Tuesday, July 25, 2006

The Crowd of Martyrs says look at Jesus the Champion

Hebrews 12v1 tells of a great cloud of witnesses, or a great crowd of martyrs who cheer us on as we run the race.
"As saints of old still line the way,
retelling triumphs of His grace,
We hear their calls and hunger for the day,
when with Christ we stand in glory"
-- Keith Getty & Stuart Townend
They cheer us to look to Jesus, our champion - which is what the next verse tells us to do. I'm preparing to preach on this twice in September to 18 year olds going off to University.... in doing so, I unearthed this by Spurgeon:
Where shall language be found which shall describe his matchless, his unparalleled love towards the children of men. Upon any ordinary subject one may find liberty of speech and fullness of utterance, but this subject lies out of the line of all oratory, and eloquence cannot attain unto it. This is one of the unutterable things—unutterable, because it surpasses thought, and defies the power of words...

...Christian men! If Christ endured all this [detailed in Hebrews 12v2], merely for the joy of saving you, will you be ashamed of bearing anything for Christ? The words are on my lips again this morning,—
“If on my face for thy dear name,
shame and reproach shall be,
I’ll hail reproach, and welcome shame,
my Lord, I’ll die for thee.”
--Thomas Haweis
Oh! I do not wonder that the martyrs died for such a Christ as this! When the love of Christ is shed abroad in our hearts, then we feel that if the stake were present we would stand firmly in the fire to suffer for him who died for us.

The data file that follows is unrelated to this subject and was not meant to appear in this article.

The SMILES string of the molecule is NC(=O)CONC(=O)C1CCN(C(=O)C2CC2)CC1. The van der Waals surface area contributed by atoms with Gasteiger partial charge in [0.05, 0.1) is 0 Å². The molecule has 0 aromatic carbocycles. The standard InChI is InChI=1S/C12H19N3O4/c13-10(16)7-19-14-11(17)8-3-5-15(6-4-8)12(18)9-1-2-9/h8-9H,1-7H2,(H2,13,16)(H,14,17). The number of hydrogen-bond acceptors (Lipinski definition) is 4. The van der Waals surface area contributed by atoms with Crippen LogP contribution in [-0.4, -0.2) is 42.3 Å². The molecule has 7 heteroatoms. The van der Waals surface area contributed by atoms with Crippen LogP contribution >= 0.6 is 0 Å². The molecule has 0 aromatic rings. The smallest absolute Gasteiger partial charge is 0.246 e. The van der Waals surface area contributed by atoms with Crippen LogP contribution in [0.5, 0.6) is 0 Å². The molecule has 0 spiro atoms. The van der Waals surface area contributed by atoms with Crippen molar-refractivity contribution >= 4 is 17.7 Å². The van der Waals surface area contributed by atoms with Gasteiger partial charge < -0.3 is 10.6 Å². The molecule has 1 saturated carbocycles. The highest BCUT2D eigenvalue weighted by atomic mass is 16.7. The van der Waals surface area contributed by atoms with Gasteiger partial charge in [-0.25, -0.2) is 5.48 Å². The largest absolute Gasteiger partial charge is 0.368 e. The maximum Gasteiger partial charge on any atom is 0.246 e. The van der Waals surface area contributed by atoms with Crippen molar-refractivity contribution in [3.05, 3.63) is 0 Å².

CH Spurgeon Sermon 236 on Hebrews 12v2.

The stories of the Hebrew Christians, of Moses and supremely Jesus himself call us, as Luther wrote, to:
"Let goods and kindred go,
this mortal life also;
The body they may kill:
God's truth abideth still,
His kingdom is forever."
Meanwhile Douglas Groothuis has a lot of questions about preachers and preaching.

10 comments:

  1. Hey Dave, thanks for the post. Do you have any thoughts on Hebrews 11:1-7? I am preaching on this in August at church and would be keen to know if you have any thoughts

    ReplyDelete
  2. Er, not particularly.... My preach is going to touch on 10v34 and 11v24-26.... What I do know is that I'm loving reading Hebrews. Everything in there is BIG!

    I'd recommend Piper's scripts: 11v1-3 and 11v4-6. And the MP3s... 11v1-3 and 11v4-6.

    And Spurgeon on 11v7 This quote alone is enough to warrant a look: "The old writers, who are by far the most sensible—for you will notice that the books that were written about two hundred years ago, by the old Puritans, have more sense in one line than there is in a page of our new books, and more in a page than there is in a whole volume of our modern divinity—the old writers tell you, that faith is made up of three things: first knowledge, then assent, and then what they call affiance, or the laying hold of the knowledge to which we give assent, and making it our own by trusting in it."

    ReplyDelete
  3. Totally off topic... a non-Christian friend has asked me about gnosticism(?!). Anyone know much about it? (and how I could get some Gospel into the conversation)?

    ReplyDelete
  4. Thanks for the Spurgy quotes, and also thanks for the Piper links. I'm thinking of delving into part of this for a preaching series in the Autumn. It's inspiring stuff that encourages us out of our comfort zones. But as we leave our comfort zones, we discover something far greater and worth living (and dying) for. How do we so easily get duped into settling for those mud pies again (a la CS Lewis)?

    ReplyDelete
  5. Mike,